MSHA Fines Triple With 1 Awful Tactic (And What To Do About It)
Updated on June 17, 2016 by MSC
How A Few Words Cost Thousands in MSHA Fines
MSHA inspectors are at your mine for one reason: to find violations and write tickets. Once they find a violation, they must determine how they should mark the violation to assess MSHA fines.
One of the major determining factors for marking MSHA fines as “Negligence” or “High Negligence” is how long management knew about a violation without taking action. When I was an MSHA inspector I would always ask “How long has that existed?” when writing a ticket. Many times inspectors will suggest how long a violation existed. Something like, “It looks like that’s been broken for a few years, don’t you think?”
This is where you can really step in it.
Some managers agree thinking it will get the inspector off the property faster. Instead, they may have tripled the MSHA fine up to $242,000.
How? You probably already know. The manager confirmed a time frame.
If you don’t know how long a violation has existed that should be your answer, “I don’t know.” Nothing more.
I’ve seen 3 words cost a mine operator $7,000. Here’s How:
To fill fuel the tank at this mine, a person must climb a ladder with a fuel hose. Recently, an inspector came to the site and pointed out that the person climbing the ladder can’t keep 3 points of contact because they need one hand to hold the fuel hose.
While the inspector is right and the tank should be (and was) corrected, this fuel tank has been repeatedly inspected for literally decades with no warnings, no MSHA citations, and no MSHA fines.
The inspector then asked my client, “How long has this tank been like that?” This leading question prompted the 3 words that cost my client $7,000.
“Heck, 25 years.”
By agreeing to a time frame, he acknowledged that he knew a violation existed and did nothing to fix it – even if he didn’t know it was a violation. And that is how a violation escalates from low or moderate negligence to high negligence or reckless disregard.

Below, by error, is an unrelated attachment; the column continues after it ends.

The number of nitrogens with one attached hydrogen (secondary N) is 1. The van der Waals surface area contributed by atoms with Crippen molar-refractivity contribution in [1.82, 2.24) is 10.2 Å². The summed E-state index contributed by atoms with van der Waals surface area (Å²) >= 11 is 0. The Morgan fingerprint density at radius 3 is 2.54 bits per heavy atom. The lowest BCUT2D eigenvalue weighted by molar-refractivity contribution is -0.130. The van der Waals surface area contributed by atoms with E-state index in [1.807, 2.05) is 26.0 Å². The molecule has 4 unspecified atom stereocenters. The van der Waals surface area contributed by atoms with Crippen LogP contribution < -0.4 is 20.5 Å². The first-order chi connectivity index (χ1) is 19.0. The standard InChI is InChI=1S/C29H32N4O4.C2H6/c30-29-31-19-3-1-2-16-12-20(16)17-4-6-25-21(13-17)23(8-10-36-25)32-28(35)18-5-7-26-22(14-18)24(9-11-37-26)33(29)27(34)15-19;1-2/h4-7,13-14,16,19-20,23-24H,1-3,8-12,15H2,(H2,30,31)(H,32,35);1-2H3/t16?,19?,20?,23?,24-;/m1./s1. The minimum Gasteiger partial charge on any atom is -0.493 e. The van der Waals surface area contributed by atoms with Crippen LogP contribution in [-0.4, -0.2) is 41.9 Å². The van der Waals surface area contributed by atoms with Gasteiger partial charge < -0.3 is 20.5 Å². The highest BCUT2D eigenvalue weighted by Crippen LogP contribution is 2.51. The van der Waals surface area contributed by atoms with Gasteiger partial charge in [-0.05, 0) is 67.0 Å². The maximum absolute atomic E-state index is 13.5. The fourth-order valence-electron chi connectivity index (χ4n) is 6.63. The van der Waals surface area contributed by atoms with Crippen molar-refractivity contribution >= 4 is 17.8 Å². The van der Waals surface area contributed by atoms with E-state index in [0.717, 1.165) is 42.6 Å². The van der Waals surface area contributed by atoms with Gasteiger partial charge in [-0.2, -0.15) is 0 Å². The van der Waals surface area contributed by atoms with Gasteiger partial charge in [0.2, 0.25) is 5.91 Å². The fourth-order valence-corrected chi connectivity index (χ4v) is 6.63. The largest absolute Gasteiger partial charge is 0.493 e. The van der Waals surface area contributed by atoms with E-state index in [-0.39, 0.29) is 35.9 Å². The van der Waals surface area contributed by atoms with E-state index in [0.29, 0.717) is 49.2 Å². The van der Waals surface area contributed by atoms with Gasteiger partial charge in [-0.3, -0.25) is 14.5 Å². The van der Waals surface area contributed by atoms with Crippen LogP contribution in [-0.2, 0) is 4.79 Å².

(Oh, and since you’re in management, making this mistake can also expose you to personal MSHA fines – going after YOUR bank account – as high as $242,000. But that’s another post.)
What he should have said was…
“That was a violation? I didn’t know. No one has ever said that was a violation before.” Don’t accept the premise of his leading question.
You can even lose money when the inspector is wrong
That’s right. You can lose money if an inspector incorrectly cites a condition as a violation.
I’ll give you an example from a client in the northwest.
At this particular mine there is roadway on top of a hill with a slope on either side. A little while ago a new inspector was at this mine and decided this roadway needed berms and the mine was in violation. The inspector asked how long the road had been like this. The owner’s response?
“About 30 years.”
That’s a major MSHA fine. It’s also incorrect.
The MSHA regulation for berms states:
30 cfr 56.9300(a) – Berms or guardrails shall be provided and maintained on the banks of roadways where a drop-off exists of sufficient grade or depth to cause a vehicle to overturn or endanger persons in equipment.
This roadway was compliant with MSHA regulations. Unfortunately, my client accepted the premise of this inspector’s question. Even though it wasn’t a violation the mine operator received a $23,000 ticket.
Yes, the operator can fight the ticket and win. But legal fees will cost almost as much as the ticket and take a significant investment of his time. Going to court also comes with a big risk. Depending on the judge, he could lose his case which would cause him to pay the ticket AND his attorney.
Prevent MSHA Fines By Spotting Incorrect MSHA Citations Before They’re Filed
He should have argued the ticket on the spot with something like, “What’s the problem? You guys have inspected my site for years and that’s never been an issue. Why didn’t all the other inspectors think this was a violation?”
If after this conversation the inspector still believes it’s a violation, the operator should have been issued a warning with the chance to re-mediate.
But because he slipped up, this operator paid the fine plus the cost of fixing the berm (which also caused weeks of downtime).
The simple question of “how long has that existed?” opens a nasty can of worms.
If someone at your site falls into this trap you’ll be getting a visit from a Special Investigator.
How is a Special Investigator different than an MSHA Inspector and what should you do if one is on your site? That’s a topic for another day.